The Victorian Middle Class

Getting There
Cable Cars: California Street line to last stop on Van Ness.  Walk one block west (uphill) on California.  
Muni:  1 Calfornia - Catch on Sacramento Street, get off one block past Van Ness on  Franklin
             Walk one block north (uphill) to California.
    OR:  10 Townsend - Catch on Sansome or Pacific, get off at Franklin, one block past Van Ness
             Walk four blocks south to California.
Parking: Street parking tight weekdays, better on weekends. Some private garages near Van Ness.

We'll begin our tour of Pacific Heights Victorians with a look at  one of the best preserved corners of a middle class neighborhood from the Victorian era.  
1. Edward Coleman House
1701 Franklin St, at California
W. H. Lillie / Salfield & Kohlberg built 1885

This is a fine example of the relatively rare Queen Anne  Tower Victorian.  Most Queen Annes were built in attached rows. This one stands alone on a corner lot and is beautifully decorated on all sides.

Edward Coleman was one of the few people who actually did make a fortune from gold mining.  He and his brother John owned the Idaho Mines near Grass Valley in the Sierra foothills.  When he had this house built in 1885, Edward was 64, childless and and a widower.  He moved here to be near his brother John, who was expanding  a house two doors up California to accommodate his nine children.  

The 1900 Federal Census reports Edward living here with three female servants, two Irish  and one Chinese. When he died in 1913, his will stated that the house be left in trust "to be a home for the unmarried daughters of my brother John C. Coleman including such as may become widows. They have the right to occupy it free of charge as long as they live."  Instead it became a boarding house.

It was purchased in the 1920s  by Florine Haas Bransten, owner of the red brick house at 1735 Franklin just past the hedges, as part of a family compound that would later include the Pratt House on the California Street side.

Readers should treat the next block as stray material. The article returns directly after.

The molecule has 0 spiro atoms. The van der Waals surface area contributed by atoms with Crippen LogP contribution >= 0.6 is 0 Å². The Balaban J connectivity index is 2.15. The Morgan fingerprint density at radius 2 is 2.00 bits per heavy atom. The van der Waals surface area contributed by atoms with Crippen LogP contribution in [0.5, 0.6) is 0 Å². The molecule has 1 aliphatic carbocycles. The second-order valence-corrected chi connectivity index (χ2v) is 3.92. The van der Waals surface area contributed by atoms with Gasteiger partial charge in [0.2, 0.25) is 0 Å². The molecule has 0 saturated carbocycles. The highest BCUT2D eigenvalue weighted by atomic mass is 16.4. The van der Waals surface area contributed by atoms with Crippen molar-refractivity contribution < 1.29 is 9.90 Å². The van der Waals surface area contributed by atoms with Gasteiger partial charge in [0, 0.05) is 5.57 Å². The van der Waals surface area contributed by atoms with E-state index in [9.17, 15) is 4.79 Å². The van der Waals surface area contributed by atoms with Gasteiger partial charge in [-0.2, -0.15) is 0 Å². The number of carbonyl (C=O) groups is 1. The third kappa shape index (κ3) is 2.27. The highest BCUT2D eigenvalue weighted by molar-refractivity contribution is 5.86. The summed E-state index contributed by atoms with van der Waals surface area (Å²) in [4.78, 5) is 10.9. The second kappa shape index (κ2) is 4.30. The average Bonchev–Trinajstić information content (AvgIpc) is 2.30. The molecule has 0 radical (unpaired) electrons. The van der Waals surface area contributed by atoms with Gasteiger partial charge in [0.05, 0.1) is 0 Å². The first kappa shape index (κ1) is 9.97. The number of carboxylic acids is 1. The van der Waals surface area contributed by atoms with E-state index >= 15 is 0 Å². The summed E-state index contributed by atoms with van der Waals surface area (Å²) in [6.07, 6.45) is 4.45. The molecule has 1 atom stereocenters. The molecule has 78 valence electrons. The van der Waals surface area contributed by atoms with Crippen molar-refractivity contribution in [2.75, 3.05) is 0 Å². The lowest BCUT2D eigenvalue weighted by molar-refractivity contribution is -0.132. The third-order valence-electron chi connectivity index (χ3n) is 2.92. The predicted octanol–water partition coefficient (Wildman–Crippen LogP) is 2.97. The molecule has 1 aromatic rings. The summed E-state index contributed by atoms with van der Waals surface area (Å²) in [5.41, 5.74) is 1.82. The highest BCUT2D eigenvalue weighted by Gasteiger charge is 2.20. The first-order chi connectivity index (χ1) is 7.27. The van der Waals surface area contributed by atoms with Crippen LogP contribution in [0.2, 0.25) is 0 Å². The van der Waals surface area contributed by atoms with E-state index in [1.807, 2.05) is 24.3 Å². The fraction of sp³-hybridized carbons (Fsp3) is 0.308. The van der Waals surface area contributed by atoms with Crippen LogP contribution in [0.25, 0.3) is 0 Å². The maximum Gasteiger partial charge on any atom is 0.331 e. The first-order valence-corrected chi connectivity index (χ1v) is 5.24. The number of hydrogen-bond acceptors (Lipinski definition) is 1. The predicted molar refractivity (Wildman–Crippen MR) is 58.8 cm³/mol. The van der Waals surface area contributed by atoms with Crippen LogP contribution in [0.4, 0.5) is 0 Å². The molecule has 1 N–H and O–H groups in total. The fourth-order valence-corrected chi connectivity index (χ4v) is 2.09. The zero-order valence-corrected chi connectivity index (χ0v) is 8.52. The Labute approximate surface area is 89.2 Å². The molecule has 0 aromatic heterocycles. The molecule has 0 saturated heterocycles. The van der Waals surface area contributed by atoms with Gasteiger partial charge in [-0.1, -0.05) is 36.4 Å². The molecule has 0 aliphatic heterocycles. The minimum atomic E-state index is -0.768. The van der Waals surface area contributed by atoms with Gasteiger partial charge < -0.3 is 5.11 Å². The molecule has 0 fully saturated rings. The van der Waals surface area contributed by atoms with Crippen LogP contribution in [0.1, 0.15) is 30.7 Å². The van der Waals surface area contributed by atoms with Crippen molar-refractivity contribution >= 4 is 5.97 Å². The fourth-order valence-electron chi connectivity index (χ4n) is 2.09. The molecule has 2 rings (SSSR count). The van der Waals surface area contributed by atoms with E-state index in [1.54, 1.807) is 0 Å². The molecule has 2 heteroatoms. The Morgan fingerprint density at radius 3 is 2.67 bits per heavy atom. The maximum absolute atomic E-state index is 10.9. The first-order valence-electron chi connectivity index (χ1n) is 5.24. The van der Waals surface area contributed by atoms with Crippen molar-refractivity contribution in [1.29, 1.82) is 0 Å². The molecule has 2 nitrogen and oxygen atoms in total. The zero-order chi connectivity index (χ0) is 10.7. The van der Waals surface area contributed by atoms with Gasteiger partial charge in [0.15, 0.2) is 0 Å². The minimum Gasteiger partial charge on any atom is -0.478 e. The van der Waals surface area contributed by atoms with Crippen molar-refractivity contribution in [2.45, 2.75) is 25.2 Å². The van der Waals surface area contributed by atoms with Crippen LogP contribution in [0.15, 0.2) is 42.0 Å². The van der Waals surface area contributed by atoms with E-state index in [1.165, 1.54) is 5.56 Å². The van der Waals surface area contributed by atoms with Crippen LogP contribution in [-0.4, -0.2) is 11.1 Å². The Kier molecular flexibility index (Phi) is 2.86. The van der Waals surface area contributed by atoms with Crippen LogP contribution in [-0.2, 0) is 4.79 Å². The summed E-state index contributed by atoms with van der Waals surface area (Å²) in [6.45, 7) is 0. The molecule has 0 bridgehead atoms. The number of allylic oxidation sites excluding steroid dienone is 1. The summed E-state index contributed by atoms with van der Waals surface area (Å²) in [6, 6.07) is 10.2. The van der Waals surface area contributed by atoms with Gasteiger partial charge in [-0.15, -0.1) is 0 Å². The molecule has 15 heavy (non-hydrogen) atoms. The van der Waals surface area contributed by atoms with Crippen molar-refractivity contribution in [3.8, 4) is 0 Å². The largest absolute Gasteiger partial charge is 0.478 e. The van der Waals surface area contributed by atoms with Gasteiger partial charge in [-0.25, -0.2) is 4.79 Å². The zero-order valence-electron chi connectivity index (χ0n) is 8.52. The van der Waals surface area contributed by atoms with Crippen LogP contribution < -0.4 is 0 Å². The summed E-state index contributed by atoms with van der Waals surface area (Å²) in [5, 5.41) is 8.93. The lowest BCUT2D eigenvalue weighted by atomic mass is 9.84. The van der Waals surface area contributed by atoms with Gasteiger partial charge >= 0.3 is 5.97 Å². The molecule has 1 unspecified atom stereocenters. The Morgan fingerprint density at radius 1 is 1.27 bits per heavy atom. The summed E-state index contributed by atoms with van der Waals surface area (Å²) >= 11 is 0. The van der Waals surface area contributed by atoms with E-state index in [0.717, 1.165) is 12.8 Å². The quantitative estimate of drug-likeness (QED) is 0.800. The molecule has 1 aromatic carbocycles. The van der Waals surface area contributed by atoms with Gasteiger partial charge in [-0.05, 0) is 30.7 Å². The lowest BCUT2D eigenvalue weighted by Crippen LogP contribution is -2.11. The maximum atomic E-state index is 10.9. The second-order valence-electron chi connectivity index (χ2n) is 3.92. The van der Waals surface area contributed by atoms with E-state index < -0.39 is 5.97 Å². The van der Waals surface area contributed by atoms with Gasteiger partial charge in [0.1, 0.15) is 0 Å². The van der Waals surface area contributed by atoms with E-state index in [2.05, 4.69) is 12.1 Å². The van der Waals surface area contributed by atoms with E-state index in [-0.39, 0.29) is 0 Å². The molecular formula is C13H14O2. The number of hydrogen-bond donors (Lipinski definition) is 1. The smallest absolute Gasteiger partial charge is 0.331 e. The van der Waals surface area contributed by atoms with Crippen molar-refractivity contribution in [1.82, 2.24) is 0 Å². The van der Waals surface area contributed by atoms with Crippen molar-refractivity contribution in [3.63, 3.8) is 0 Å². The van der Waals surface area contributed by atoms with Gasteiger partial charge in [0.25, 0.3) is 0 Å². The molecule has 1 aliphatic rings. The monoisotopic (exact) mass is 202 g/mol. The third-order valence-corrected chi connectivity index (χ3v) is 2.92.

The classical torch-and-wreath design in a band around the top was a favorite of  builder W. H. Lillie and is repeated on many of his houses, although the landmark application for this house lists the architects as Salfield & Kohlberg.

2. Florine Bransten House
1735 Franklin
Herman Barth, architect, built 1904
This Georgian brick style is uncommon in San Francisco, but reflects the trend away from the excesses of Victorian architecture beginning after the turn of the 20th century.

The Haas was built by William Haas, owner of the Haas-Lilienthal House further up Franklin Street, as a wedding gift for his oldest daughter Florine.  She married Edward Brandenstein (later simplified to Bransten) whose brother Max started MJB coffee. It was Florine who would eventually purchase both 1701 Franklin next door and the Pratt House around the corner at 1818 California, combine them into one large family compound, and assuring their preservation.

3.  Pratt House
1818 California Street, built 1876
A fine example of the Italianate style of Victorian architecture.  Note the slanted bay windows, the  substantial cornice at the top and quoins along the edges to mimic stonework, and the Juliette balcony over the front door -- all hallmarks of the Italianate style.

Some sources connect the Lilienthal family with the Pratt house but there is little evidence for this. City assessor records show that Lillie Pratt owned the house as far back as 1896.  The last Pratt in the house was Emily, who lived here until her death in 1954.

The house was bought by Florine Haas Bransten and  the property was combined with 1701 Franklin next door and 1735 Franklin around the corner.

4. Wormser-Coleman House
1834 California,    built 1876
Left tower, Percy and Hamilton, 1895

The slanted bay windows on the right side are part of the original house built in 1876 by Isaac Wormser.  Twenty years later, John Coleman purchased the house and added the Queen Anne style tower on the left. He also enlarged the grounds of the house by buying the strip of land fifty feet to the right (west) to use as a vegetable garden.

Wormser was a merchant who together with his son-in-law Samuel Sussman and other family members formed S&W Foods.

John Coleman made his fortune in gold mining with his brother Edward. After moving to San Francisco in 1893, he became involved involved in Pacific Telephone & Telegraph, Pacific Gas & Electric, the California S. Cable Car, and Fireman's Fund Insurance Co. 

The 1910, U.S. Census shows John, 76,  living here with his second wife, Persis, 58 and six of their nine children, including daughters Florence, 34, Sara, 27, and Persis 21.  Daughter Persis remained in the house through the 1970s.

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